Determine the System Temperature

Joachim Köppen Strasbourg 2011

At 21 cm and for our small telescope, we may neglect the emission from the
sky: *T _{sky} = 0*. Hence we can express the system temperature as

**However**... it isn't all that simple: the thermal emission from the Earth atmosphere
plays quite an important role in the background noise, particularily at lower elevations.
See Flux Calibration and System Temperature and
How to Interpret Measurements for a more comprehensive
treatment!

The **simplest, easiest, but also the most fundamental way is to use the wall of our library**
as a calibration source: it fills the entire antenna beam and we may well assume its physical
temperature to be close to 290 K - if we required a higher accuracy, we could use a thermometer to measure it.
We measure with a wide frequency span the spectrum of the library wall - our Stow sposition -
and then at some sky position, such as AZ=1° EL=60°. From the recorded spectra we compute Y
and then the system temperature and plot them as a function of frequency:

On the first day of our operations, we did a complete solar observation and determined the system temperature:

- since our counts (cts) are strictly proportional to the power, we can
determine
*Y*= Stow/Sky = 3599/1318 = 2.73 (or 4.4 dB) from averaging over the spectrum - this gives a system temperature of 168K (which is the value we should expect from the manufacturer's information)
- for the Sun we get
*Y*= Sun/Sky = 5180/1318 = 3.933 (or 5.9 dB) - this gives an antenna temperature of the Sun: 490 K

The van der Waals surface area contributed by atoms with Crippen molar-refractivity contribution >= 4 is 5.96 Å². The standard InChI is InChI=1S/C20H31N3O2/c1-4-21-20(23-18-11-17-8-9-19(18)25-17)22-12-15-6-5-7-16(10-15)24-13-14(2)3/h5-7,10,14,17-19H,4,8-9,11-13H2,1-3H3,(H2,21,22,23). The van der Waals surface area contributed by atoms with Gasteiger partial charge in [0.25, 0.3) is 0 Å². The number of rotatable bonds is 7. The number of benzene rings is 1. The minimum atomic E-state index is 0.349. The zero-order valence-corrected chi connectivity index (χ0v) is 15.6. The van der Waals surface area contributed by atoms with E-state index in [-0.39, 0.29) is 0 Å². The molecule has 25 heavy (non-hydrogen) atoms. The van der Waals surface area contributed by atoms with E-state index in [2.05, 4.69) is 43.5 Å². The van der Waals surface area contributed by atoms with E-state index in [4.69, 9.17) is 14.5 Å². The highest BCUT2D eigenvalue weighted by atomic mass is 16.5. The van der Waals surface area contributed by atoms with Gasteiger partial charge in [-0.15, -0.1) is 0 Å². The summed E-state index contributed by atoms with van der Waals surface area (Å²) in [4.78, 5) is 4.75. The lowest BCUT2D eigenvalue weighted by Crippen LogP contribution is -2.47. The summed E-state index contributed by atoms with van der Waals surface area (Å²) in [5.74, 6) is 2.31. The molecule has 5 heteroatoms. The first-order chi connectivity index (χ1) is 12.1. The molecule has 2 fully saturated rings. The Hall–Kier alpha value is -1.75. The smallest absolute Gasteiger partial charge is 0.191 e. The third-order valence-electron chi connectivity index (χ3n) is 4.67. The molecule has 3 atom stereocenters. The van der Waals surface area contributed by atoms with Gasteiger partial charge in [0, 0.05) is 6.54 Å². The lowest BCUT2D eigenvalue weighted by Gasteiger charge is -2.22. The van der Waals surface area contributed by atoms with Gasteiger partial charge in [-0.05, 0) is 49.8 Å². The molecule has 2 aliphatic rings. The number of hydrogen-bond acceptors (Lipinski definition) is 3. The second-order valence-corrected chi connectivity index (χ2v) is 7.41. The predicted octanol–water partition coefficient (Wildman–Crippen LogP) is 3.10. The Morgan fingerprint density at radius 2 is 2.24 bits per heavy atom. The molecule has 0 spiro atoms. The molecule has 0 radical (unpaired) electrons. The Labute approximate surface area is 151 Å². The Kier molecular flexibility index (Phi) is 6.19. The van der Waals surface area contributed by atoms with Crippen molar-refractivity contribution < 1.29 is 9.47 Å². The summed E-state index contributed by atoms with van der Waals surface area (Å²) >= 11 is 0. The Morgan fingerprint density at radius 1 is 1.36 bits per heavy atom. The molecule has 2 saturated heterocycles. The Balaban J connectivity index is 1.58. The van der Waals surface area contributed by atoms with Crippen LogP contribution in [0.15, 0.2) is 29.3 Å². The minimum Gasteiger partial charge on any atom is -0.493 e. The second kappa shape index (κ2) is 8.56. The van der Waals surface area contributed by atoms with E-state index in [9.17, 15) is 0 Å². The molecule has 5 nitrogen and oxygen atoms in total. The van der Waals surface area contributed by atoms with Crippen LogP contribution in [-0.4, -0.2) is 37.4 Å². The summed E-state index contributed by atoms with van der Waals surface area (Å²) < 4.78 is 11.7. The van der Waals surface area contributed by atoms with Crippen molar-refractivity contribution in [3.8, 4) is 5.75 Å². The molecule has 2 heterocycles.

We may go one step further:

- We know the power received from the Sun in absolute terms
*P*with Boltzmann's constant k = 1.38 E-23 Ws/K. The factor of 2 takes into account that the solar emission is unpolarized, but the antenna measures only one polarization state. Using more convenient units for radio astronomy (1 Jansky = 1 Jy = 1E-26 Ws/mē) we get_{sun}= 2 k T_{sun}*P*(solar flux units)_{sun}= 2760 T_{sun}= 1352400 Jy mē = 135 SFU mē - Our antenna of diameter 2.3m has a geometrical cross section of 4.15 mē, hence the measured solar flux would be 135/4.15 = 32.5 SFU
- However, from NOAA we know the solar flux measured by professional stations on that day on 1415 MHz as 54 SFU.
- Consequently, we can compute the
**efficiency of our telescope**as 32.5/54 = 0.6. This means that the effective collecting surface of the telescope is only about 2.5m, which corresponds to an effective diametre of 1.8m. These figures are well in agreement of what one can expect. Perhaps some optimization of the antenna could improve these numbers somewhat.

This first measurement was before the growing interference became so severe, that we had to install narrow band filters in front of the preamplifier. The inevitable insertion loss of the filters degrades the telescope's performance. The best system temperature reached so far is about 300 K. But we successfully surveyed the emission of the Milky Way even with system temperatures of 1000 K!

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last update: Oct 2020 J.Köppen